The Huffington Post | By James Gerken
Photographer and pilot Alex MacLean wanted to learn more about the Keystone XL pipeline, which if approved will carry oil from Canada to the Gulf of Mexico, so he decided to take pictures from above of the tar sands that will supply oil to the project. What he found shocked him. “The scale of the operation is staggering,” MacLean told The Huffington Post. It’s “mind-boggling,” he said, how expansive it is, and how much money is being poured into drilling and strip mining for the viscous petroleum product that will give the Keystone XL pipeline its oil.
MacLean took photos from 1,000 feet above northern Alberta’s oil operations. The tar sands, more commonly referred to in Canada as the oil sands, are the world’s third-largest petroleum reserve and underlie an area roughly the size of Florida. While the Alberta government says only 3 percent of the area is suitable for strip mining, in which forest and bog “overburden” is stripped away, that still amounts to about 1,850 square miles — an area larger than the state of Rhode Island. Flying above wilderness beauty punctuated by slick oil sheens and puffs of smoke from a refinery, “you realize how wasteful we are,” MacLean said. As of early 2013, mining operations had disturbed about 276 square miles of boreal forest in the region, according to the Pembina Institute, a nonprofit Canadian think tank focused on energy. The area totals over half the size of the city of Los Angeles. The project “impressed on me, more than ever, just what the demand is for petroleum products downstream,” MacLean said, and it shows how that demand drives “vast destruction of natural systems.” According to MacLean, some Albertans supported the idea of the project, but felt the growth has been too rapid and poorly managed. But among scientists and researchers, he said, there’s a “real feeling that the environment is being poisoned, with both water and air pollution.”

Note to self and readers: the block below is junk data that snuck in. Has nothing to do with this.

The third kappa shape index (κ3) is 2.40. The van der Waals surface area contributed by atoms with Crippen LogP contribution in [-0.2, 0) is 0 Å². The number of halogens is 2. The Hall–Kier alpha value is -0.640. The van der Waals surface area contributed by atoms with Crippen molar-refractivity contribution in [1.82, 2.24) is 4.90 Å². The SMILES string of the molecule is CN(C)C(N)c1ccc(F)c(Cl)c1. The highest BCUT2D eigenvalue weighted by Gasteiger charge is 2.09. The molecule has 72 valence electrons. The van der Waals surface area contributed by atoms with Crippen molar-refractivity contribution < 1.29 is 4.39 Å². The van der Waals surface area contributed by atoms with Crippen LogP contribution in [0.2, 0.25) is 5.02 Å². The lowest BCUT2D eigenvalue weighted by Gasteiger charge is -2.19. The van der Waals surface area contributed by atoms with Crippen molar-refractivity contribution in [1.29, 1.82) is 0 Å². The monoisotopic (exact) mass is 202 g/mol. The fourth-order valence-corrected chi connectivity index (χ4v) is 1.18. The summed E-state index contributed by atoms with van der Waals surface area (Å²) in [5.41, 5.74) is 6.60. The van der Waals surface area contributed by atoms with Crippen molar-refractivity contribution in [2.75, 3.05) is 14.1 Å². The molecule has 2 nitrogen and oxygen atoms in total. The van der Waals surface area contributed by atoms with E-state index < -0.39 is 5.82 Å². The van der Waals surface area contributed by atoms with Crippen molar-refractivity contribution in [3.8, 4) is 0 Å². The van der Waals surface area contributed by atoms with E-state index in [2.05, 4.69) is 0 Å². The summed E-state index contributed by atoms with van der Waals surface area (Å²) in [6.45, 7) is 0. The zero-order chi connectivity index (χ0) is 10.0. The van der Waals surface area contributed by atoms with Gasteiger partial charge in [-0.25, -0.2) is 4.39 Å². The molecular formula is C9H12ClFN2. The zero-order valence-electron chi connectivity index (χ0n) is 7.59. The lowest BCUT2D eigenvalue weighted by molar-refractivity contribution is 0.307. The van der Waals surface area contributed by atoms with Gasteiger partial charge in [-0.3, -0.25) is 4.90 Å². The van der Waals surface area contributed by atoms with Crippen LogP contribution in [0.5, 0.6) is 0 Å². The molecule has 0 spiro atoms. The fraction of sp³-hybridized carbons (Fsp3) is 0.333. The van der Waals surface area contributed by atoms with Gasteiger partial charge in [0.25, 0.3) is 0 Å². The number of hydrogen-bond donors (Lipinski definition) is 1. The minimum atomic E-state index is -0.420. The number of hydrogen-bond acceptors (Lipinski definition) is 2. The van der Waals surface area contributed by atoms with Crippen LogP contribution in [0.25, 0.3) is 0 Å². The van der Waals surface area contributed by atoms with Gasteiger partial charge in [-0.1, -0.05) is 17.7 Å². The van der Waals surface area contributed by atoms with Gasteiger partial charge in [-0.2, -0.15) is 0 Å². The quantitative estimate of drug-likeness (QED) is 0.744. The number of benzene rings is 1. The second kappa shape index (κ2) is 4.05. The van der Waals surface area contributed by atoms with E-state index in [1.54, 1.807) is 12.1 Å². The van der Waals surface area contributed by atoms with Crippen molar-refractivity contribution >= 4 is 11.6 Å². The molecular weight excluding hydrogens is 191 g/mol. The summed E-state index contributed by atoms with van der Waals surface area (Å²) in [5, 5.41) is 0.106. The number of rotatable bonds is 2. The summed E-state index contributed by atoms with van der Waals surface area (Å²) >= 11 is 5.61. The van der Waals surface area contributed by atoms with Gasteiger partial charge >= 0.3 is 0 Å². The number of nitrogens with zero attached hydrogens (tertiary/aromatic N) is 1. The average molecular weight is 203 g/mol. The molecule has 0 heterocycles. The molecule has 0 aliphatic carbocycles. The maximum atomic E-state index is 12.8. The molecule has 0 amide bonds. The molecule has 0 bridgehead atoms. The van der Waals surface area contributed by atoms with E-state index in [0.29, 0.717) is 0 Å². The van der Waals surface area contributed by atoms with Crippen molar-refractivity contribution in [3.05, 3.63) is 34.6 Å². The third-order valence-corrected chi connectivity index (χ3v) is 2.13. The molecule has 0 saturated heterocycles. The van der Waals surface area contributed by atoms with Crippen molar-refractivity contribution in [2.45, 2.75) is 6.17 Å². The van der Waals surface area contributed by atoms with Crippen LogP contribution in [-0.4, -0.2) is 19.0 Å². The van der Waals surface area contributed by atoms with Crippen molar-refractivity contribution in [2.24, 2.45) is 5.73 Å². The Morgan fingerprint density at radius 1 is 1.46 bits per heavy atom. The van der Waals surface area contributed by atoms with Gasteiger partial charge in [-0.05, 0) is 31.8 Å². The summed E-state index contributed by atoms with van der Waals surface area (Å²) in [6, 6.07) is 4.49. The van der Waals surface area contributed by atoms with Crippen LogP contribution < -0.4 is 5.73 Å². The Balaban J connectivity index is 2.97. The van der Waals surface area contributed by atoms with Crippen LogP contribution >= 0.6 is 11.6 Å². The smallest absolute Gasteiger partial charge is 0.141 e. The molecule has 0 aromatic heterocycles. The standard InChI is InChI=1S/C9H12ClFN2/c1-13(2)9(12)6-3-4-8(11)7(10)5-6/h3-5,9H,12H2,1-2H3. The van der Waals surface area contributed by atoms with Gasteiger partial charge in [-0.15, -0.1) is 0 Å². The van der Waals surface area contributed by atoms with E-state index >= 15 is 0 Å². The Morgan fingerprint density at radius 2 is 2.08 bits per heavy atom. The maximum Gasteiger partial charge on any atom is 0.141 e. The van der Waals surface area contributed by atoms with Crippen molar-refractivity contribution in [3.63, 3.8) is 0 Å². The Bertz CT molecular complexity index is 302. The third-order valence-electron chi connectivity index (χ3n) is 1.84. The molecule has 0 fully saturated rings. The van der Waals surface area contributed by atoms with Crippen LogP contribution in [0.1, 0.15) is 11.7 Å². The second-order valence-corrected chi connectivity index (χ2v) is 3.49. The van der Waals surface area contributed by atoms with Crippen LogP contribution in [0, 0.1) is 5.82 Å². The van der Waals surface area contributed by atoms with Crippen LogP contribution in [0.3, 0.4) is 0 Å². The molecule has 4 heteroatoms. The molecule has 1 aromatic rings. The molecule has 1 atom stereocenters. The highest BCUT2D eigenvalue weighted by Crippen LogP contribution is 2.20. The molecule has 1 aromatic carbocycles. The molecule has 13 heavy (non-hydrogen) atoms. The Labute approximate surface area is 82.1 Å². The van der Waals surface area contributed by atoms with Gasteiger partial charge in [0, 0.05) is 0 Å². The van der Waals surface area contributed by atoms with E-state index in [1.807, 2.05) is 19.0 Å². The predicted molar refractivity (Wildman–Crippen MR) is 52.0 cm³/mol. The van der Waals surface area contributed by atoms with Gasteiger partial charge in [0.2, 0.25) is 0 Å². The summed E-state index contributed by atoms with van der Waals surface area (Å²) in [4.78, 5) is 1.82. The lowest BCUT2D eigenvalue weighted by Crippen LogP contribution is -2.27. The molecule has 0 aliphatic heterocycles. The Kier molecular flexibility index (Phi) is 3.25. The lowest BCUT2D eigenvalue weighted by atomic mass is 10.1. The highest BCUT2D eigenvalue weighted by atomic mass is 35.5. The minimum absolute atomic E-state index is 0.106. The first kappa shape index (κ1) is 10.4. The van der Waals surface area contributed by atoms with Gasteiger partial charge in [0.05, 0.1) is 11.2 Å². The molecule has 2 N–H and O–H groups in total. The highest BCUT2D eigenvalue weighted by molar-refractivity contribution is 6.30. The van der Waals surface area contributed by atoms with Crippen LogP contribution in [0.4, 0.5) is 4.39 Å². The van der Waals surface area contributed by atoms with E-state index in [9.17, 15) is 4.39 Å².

A growing number of people are calling the Keystone XL pipeline the Death Funnel. Look at how the extraction process is polluting both the water and air. The corporations do not have the technology to clean this up. They have not invested money into new accident research only new extraction research. Now imagine 830,000 barrels of this crude being piped across the USA to the global market every single day. It will then be then shipped globally to be burned or processed. Please view all of the photos in the supplied link above which displays the extraction process again. Ask yourself, are these corporations responsible? Calling what the gas and oil corporations are doing as “Bad Behavior” is being far to kind when explaining what is happening and the speed at which it is happening. There are so many good reasons the pipe line has not been approved. Foremost, it is clearly a life saving reason – all our lives.
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Tags: Alex MacLean, Canada, Environmental Protection Agency, global evolution, greenhouse gas emissions, James Gerken Photographer, National Climate Assessment, strip mining, The Huffington Post, the Keystone XL pipeline